Divorce or Dissolution: What’s the Difference?

Table of Contents

Divorces and Dissolutions are legal actions to end a marriage in Ohio. There are key differences between the two that can help you decid which method of ending your marriage is best for you. Every situation has a unique set of circumstances and variables that can make a separation complicated. Divorce law can be difficult to navigate on your own due to the high level of stress caused by the emotional toll often found in domestic relations cases, so it is important to start your case with the correct legal decisions.

​Why would I choose a divorce?

Divorce is the option best suited for spouses that are unable to reach an agreement on the terms of separating a marriage – asset and debt division, parental rights, and support. Divorce actions are built to argue your case before a judge, who will be the final decision maker on which spouse receives what in a divorce trial.
Divorce begins with a formal legal complaint filed in your county’s Domestic Relations division. In order to file a Divorce, the filing party,  (Plaintiff), must have lived in Ohio for at least six months and have been a resident of the county where the divorce complaint will be filed for at least 90 days. Per Ohio Law, this complaint must claim, and you must prove, at least one of the grounds for divorce.
Choosing a divorce is often our client’s only option, as their spouse refuses to compromise or engage in any kind of negotiations. Sometimes seeking legal assistance can cause stalled negotiations to restart, but at minimum a lawyer can give you their assessment of what issues you are likely to win.

How long will my divorce take?

Once the complaint is filed, your case will be set for hearing before a magistrate or judge in the Domestic Relations Division of the Common Pleas Court.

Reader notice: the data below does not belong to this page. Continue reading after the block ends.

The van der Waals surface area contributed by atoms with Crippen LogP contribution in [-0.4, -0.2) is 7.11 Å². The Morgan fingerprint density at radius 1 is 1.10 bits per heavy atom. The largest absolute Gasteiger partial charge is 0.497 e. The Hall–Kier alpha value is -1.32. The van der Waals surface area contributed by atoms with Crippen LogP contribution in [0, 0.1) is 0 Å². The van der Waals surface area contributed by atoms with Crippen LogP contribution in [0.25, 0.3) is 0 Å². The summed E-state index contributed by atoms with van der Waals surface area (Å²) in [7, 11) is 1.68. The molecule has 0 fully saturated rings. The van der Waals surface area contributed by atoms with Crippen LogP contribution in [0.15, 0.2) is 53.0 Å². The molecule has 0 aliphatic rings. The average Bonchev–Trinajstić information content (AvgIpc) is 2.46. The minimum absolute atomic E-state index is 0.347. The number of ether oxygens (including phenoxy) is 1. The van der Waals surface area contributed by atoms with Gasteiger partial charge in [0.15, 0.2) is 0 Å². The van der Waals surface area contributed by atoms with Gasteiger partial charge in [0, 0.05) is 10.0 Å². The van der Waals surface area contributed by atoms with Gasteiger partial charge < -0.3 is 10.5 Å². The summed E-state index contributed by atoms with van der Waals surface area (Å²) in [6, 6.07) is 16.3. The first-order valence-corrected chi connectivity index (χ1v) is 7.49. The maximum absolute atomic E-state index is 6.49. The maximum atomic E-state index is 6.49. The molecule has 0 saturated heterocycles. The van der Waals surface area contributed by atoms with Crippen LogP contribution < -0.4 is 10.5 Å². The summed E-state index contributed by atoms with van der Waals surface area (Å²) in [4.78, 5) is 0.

Whether the divorce is contested or uncontested, divorces are not quick nor easy. Once you file a complaint in Ohio, you must wait 42 days before the final hearing, provided that your soon to be former spouse doesn’t file an answer. How long a divorce will take is dependent on your specific situation, but it is not unusual for a divorce to take six months or longer.

Why would I choose a dissolution?

A dissolution is possible when the married couple agree fully on every issue, both at the beginning of the dissolution and at the end. The petition for dissolution is signed by both spouses, and the spouses can simply list “incompatibility” as the grounds for ending the marriage. This is the most cost-effective method to end a marriage as well as the quickest method, as the final hearing must take place within 90 days of the filing of the petition. While these make a dissolution an attractive option, the catch is that the parties must be in agreement on all issues. Common examples of issues that cause a dissolution to become a divorce are child custody, parenting time, retirement assets, and spousal support. Having an experienced attorney to make sure that you and your spouse have considered all issues before spending the time writing up a dissolution can save you significant time attempting to negotiate only to have it become a divorce anyway.
It is important to note that an attorney can only represent one spouse, even if you agree on all issues. If your spouse has an attorney already, it is always better to have your own attorney review the paperwork to protect your interests as you move forward in your life.

Have someone on your side.

Contact Parks and Meade for a free consultation with Attorney Kelly Parks so he can further explain divorce versus dissolution, evaluate your options based on your unique situation, and give you peace of mind. Call our office at 614-389-1038 to schedule now.

Share This Video

Related Posts

Table of Contents

When in need, call
Parks and Meade

Subscribe to our monthly newsletter